Because `Abdu'l-Bahá's explicit reference to "some European philosophers" the views of Ludwig Büchner and Ernst Haeckel are presented and discussed in this essay. Ludwig Büchner (1824-1899) was one of those authors, who popularized Darwinism together with a materialistic world view in the West, but also in the Near East, by publishing many books and pamphlets about his philosophic ideas. He tried to base his world view on natural sciences. The first edition of his famous, and widely spread book Kraft und Stoff (Energy and Matter) (Büchner, 1904) was published in 1855, four years before Darwin's Origins. As early as in 1855, Büchner postulated the evolution of the species following the teachings of Lamark. The book Kraft und Stoff appeared in 21 editions and was translated into 15 languages. German and English edition were reprinted several times in North America, where he gave many lectures during his visit in the winter 1872-1873. In this book, Büchner severely criticizes the prevalent Christian belief as myths and childish ideas /4/ undermining the moral of the society, and presents his world view, apparently only based on the facts and discoveries of "modern" sciences, as the reasonable alternative. Büchner considered the Golden Rule as the foundation for human moral behavior. For him, solidarity is the essence of human ethics. Of course, such a view provoked the resistance of German conservative circles including the churches. As a consequence, Büchner had to give up his position at the Tübingen university.

When Haeckel published his Welträtsel (World's Mysteries) (Haeckel, 1984) in 1899, he was a famous scientist and professor in ordinary in zoology at the Jena university. He was one of the first supporters of Darwin's evolution theory. A major purpose to write this book was to overcome the "artificial and pernicious contrast between natural sciences and philosophy, between the results of experience and thinking." (Haeckel, 1984, p. 6) Haeckel insisted that empirical studies (natural sciences) must be guided by reason (philosophy): "An overemphasis of empiricism is a similarly dangerous error as the opposite one of speculation. Both paths of understanding are mutually indispensable." (Haeckel, 1984, p. 30) This book further polarized the heated public debate about evolution, particularly because he not only promoted Darwinism, but also claimed the principle incompatibility between Christian dogma and evolution. /5/ Haeckel tried to build his monistic religion on the classical ideals of truth, beauty and goodness: "Within the pure cult of the `true, good and beautiful', which is at the center of our monistic religion, we find suffcient reparation for the lost anthropomorphic ideals of `God, freedom and immortality'." (Haeckel, 1984, p. 480) He claims that the monistic religion is based of experience and rational arguments: "This monistic religion and ethics differs from all others that it is exclusively based on pure reason, that its world view grounds in the sciences, experience and reasonable faith." (Haeckel, 1984, p. 507)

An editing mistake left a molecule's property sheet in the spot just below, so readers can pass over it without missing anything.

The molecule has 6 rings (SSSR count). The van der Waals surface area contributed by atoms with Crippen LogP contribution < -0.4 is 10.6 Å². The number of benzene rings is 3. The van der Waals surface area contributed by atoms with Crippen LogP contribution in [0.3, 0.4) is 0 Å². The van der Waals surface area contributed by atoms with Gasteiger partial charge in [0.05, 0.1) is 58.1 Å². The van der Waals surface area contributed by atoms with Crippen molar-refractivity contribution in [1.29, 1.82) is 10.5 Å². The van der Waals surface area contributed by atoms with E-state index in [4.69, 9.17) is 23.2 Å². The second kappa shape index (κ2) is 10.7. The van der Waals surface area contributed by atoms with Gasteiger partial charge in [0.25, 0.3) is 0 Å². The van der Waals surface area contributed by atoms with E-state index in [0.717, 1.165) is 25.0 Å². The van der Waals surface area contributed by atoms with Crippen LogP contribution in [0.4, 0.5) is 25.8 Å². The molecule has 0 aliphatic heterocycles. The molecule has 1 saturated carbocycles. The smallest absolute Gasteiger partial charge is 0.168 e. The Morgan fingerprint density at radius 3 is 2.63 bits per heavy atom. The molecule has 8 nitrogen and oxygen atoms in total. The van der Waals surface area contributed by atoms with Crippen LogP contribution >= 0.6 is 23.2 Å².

1.3) Recent evolution discussions in the Bahá'í community

There are an increasing number of books and articles dealing specifically with the question of evolution in the Bahá'í writings. Anjam Khursheed (Khursheed, 1987) and B. Hoff Conow (Conow, 1990) propose a biologically distinct evolution of the human species parallel to the animal kingdom. Julio Savi (Savi, 1989) seems to leave this question open, whereas Craig Loehle (Loehle, 1990; Loehle, 1994) claims the principle compatibility of the Bahá'í writings with the today's commonly used scientific model of the evolution of life on earth: "In conclusion, in the context of the Bahá'í teachings it is possible to take both a religious view of evolution without altering science and an evolutionary view of religion without losing faith." These statements were criticized by Arash Abizadeh (Abizadeh, 1990). It followed a lively discussion about this article in the following issues of the Journal of Bahá'í Studies (Ayman, 1992; Brown, 1994; Hatcher, 1992; Loehle, 1992). Keven Brown (Brown, 1994) proposes that the writings of `Abdu'l-Bahá refer to the archetype of human species. More recently Hatcher (Hatcher and Hatcher, 1996; Hatcher, 1993) presented A Scientific Proof of the Existence of God where he carries out a short proof of the existence of God by `Abdu'l-Bahá using particularly facts of biological evolution in the argument.